The last piece in the program was VRS, a project from Ellen Phan of Los Angeles who presented “…a new piece exploring modalities of experimental sound.” This piece deftly unpacked an eclectic variety of sounds – a loud buzzing, gongs, bells and the crash of smashing china. The pitches accelerated and became higher and more cutting even as the texture attained a sort of frenetic consistency. Voices were heard in an unintelligible scat singing and the electronic sounds assumed a bouncy, arcade-like feel. As the piece progressed a powerfully percussive hammering dominated, and this soon morphed into a nicely rhythmic groove. VRS is full of fast-changing textures that made for a refreshing wash of bright colors and energetic surfaces that agreeably filled the performance space and the listener’s ear.
Update on the wulf: The building has now been sold and the wulf is seeking new accommodations, although no schedule has been announced. Fund raising for the expected moving expenses has been successful and donations are still being accepted – see www.thewulf.org for details.
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Augustus Arnone performs Milton Babbitt’s Time Series and other solo piano works at Spectrum, Sunday January 24, at 2pm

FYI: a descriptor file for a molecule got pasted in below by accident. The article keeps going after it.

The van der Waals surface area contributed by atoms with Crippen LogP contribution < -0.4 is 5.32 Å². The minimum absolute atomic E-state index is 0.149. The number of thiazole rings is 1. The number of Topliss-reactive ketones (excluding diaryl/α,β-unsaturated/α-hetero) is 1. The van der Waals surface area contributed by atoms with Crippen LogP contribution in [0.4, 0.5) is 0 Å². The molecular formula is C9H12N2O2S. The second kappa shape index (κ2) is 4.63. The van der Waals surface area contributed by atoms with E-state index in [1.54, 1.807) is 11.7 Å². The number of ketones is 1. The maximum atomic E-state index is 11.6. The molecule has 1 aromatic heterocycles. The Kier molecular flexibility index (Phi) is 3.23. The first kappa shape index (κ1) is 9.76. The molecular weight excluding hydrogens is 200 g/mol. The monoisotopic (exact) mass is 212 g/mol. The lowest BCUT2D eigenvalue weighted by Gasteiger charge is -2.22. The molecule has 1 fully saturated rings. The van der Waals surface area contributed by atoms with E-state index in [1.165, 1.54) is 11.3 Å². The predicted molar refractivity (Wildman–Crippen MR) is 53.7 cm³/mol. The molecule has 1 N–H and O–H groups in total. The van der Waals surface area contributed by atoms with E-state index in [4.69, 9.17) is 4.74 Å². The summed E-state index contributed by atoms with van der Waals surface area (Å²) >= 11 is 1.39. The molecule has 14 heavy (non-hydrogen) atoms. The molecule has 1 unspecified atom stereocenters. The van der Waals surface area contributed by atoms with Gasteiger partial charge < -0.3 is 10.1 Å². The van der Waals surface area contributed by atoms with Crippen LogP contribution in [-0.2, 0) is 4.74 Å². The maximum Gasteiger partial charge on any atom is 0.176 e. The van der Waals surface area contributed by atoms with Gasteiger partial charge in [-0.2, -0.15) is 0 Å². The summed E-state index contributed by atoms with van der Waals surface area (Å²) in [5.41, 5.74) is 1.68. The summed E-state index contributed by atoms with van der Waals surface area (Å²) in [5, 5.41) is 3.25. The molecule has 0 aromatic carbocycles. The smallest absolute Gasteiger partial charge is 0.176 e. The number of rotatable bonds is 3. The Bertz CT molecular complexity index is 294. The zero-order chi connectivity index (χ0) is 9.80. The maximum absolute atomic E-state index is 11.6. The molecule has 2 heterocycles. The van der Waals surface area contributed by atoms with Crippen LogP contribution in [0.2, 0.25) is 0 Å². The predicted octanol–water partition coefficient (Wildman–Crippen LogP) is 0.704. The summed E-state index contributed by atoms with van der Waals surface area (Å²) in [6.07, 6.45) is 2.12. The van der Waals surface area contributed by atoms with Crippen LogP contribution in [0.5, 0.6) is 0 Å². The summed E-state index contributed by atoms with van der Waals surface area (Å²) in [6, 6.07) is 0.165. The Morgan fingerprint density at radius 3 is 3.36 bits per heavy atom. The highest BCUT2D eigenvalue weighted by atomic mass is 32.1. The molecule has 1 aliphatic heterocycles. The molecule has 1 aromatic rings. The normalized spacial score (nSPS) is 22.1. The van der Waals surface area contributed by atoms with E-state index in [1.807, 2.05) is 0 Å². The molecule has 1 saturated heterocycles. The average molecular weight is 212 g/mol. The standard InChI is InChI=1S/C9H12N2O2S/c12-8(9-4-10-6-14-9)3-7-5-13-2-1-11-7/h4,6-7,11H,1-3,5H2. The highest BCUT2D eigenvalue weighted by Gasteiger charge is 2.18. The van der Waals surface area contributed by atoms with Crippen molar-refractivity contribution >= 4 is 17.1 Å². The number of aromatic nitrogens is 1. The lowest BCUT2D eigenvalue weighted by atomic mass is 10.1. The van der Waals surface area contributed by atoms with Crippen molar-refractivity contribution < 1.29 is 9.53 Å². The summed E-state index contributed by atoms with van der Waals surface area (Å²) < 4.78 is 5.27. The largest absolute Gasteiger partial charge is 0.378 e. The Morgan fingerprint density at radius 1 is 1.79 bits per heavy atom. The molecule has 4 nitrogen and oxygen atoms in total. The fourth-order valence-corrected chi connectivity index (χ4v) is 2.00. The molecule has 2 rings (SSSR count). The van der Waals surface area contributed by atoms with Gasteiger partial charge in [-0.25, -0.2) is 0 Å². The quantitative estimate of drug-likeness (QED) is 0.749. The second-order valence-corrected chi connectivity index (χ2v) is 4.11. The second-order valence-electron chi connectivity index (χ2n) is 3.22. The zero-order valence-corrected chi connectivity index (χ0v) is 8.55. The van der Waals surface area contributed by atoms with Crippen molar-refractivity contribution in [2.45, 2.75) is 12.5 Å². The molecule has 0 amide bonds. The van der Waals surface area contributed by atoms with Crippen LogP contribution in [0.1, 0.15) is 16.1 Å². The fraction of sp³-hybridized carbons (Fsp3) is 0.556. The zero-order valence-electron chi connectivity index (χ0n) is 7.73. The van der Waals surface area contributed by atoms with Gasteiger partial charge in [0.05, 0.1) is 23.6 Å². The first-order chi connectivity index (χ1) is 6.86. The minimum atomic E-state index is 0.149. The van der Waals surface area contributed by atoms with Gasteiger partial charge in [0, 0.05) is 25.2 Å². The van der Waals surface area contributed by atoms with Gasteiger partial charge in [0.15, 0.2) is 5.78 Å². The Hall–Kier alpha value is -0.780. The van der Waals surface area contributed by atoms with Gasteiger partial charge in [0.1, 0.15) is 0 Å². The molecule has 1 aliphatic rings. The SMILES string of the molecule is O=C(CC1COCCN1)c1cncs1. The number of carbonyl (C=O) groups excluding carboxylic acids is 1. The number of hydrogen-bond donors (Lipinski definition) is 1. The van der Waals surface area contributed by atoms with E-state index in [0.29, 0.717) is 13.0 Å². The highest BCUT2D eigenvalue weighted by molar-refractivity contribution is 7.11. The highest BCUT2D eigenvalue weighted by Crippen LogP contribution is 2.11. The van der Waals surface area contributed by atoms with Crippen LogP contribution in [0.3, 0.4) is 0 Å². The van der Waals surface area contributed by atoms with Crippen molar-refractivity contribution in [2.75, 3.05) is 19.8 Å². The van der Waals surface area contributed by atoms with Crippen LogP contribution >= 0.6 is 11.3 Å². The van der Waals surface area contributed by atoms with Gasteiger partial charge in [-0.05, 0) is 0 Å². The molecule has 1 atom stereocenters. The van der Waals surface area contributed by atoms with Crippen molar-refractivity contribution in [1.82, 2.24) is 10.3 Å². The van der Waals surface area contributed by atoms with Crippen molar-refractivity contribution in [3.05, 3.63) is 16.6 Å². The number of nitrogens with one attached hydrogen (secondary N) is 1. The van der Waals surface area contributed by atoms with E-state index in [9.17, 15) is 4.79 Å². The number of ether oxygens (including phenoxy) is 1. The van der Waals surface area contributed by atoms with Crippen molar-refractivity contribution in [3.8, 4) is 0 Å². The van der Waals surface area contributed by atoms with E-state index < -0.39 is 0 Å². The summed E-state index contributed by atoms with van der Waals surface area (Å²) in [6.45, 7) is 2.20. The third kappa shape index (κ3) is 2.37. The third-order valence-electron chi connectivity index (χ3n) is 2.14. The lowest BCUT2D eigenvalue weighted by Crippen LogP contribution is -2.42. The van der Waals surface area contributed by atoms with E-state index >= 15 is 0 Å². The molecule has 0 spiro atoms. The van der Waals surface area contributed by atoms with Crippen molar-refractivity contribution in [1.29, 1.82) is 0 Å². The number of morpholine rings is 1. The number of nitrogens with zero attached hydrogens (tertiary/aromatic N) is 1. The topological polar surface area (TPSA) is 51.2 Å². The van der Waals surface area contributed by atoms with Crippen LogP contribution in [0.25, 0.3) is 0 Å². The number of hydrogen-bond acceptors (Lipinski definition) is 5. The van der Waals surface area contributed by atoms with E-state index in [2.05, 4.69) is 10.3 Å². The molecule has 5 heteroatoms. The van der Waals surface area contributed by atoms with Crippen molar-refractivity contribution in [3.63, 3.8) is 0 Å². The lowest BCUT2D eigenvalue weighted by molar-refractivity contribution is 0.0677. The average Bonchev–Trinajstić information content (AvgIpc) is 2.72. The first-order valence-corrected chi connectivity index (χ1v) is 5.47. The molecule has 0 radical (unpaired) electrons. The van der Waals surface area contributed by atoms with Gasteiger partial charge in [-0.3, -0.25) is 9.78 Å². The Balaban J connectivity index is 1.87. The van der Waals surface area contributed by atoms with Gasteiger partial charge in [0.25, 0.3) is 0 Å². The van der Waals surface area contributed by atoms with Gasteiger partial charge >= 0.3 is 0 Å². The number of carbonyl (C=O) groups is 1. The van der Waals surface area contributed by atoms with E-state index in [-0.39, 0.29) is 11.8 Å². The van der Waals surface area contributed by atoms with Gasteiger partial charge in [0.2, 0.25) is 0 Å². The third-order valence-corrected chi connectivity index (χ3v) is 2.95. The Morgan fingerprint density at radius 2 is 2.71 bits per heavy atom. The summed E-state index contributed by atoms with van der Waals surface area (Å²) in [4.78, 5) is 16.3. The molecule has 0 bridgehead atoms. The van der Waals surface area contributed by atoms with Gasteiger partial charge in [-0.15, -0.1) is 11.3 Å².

This year marks the centenary of the legendary composer Milton Babbitt (1916-2011). To my ears, his extensive body of piano works especially channels his singular charm as a raconteur. Over the decades a number of pianists have championed some of Babbitt’s major piano works, for instance Robert Helps and Robert Miller performing and recording his Partitions (1957) and Post-Partitions (1966) in early days and much more recently Marilyn Nonken did as much with Allegro Penseroso (1999). Babbitt’s Reflections for piano and synthesized tape (1975) has been performed by the likes of Anthony de Mare, Martin Goldray, Aleck Karis, and Robert Taub, the latter two of whom also recorded it. Robert Taub and Martin Goldray recorded and released full-length CDs. Alan Feinberg too presented stellar renditions of Minute Waltz (1977), Partitions (1957), It Takes Twelve to Tango (1984), Playing for Time (1979), and About Time (1982) on a 1988 CRI CD.